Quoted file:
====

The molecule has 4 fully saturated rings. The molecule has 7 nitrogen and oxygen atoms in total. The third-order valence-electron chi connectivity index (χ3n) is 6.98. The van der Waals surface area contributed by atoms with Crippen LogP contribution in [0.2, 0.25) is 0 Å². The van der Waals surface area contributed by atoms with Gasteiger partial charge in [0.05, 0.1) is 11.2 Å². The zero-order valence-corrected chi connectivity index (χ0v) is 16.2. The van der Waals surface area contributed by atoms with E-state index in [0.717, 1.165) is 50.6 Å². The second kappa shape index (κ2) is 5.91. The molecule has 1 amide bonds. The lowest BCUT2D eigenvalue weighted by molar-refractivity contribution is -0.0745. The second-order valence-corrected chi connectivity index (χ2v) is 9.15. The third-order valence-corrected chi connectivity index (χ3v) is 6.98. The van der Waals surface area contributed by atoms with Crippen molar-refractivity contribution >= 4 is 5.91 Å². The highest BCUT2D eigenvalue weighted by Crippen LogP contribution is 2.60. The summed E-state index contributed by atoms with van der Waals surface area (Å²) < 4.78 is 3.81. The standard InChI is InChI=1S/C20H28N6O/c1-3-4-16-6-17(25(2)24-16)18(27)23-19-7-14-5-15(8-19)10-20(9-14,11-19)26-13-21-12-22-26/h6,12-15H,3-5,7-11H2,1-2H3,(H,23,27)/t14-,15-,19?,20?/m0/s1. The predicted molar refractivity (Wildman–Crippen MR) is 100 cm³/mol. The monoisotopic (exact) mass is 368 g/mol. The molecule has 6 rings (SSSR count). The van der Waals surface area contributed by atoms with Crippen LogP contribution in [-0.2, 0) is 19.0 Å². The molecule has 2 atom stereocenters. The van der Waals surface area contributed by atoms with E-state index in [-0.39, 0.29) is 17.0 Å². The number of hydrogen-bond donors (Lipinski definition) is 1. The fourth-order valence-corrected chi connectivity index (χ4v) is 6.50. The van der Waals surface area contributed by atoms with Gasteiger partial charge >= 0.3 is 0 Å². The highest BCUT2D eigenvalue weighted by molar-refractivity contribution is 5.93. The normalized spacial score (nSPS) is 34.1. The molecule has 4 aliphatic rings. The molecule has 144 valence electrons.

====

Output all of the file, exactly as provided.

The molecule has 4 fully saturated rings. The molecule has 7 nitrogen and oxygen atoms in total. The third-order valence-electron chi connectivity index (χ3n) is 6.98. The van der Waals surface area contributed by atoms with Crippen LogP contribution in [0.2, 0.25) is 0 Å². The van der Waals surface area contributed by atoms with Gasteiger partial charge in [0.05, 0.1) is 11.2 Å². The zero-order valence-corrected chi connectivity index (χ0v) is 16.2. The van der Waals surface area contributed by atoms with E-state index in [0.717, 1.165) is 50.6 Å². The second kappa shape index (κ2) is 5.91. The molecule has 1 amide bonds. The lowest BCUT2D eigenvalue weighted by molar-refractivity contribution is -0.0745. The second-order valence-corrected chi connectivity index (χ2v) is 9.15. The third-order valence-corrected chi connectivity index (χ3v) is 6.98. The van der Waals surface area contributed by atoms with Crippen molar-refractivity contribution >= 4 is 5.91 Å². The highest BCUT2D eigenvalue weighted by Crippen LogP contribution is 2.60. The summed E-state index contributed by atoms with van der Waals surface area (Å²) < 4.78 is 3.81. The standard InChI is InChI=1S/C20H28N6O/c1-3-4-16-6-17(25(2)24-16)18(27)23-19-7-14-5-15(8-19)10-20(9-14,11-19)26-13-21-12-22-26/h6,12-15H,3-5,7-11H2,1-2H3,(H,23,27)/t14-,15-,19?,20?/m0/s1. The predicted molar refractivity (Wildman–Crippen MR) is 100 cm³/mol. The monoisotopic (exact) mass is 368 g/mol. The molecule has 6 rings (SSSR count). The van der Waals surface area contributed by atoms with Crippen LogP contribution in [-0.2, 0) is 19.0 Å². The molecule has 2 atom stereocenters. The van der Waals surface area contributed by atoms with E-state index in [-0.39, 0.29) is 17.0 Å². The number of hydrogen-bond donors (Lipinski definition) is 1. The fourth-order valence-corrected chi connectivity index (χ4v) is 6.50. The van der Waals surface area contributed by atoms with Gasteiger partial charge >= 0.3 is 0 Å². The highest BCUT2D eigenvalue weighted by molar-refractivity contribution is 5.93. The normalized spacial score (nSPS) is 34.1. The molecule has 4 aliphatic rings. The molecule has 144 valence electrons.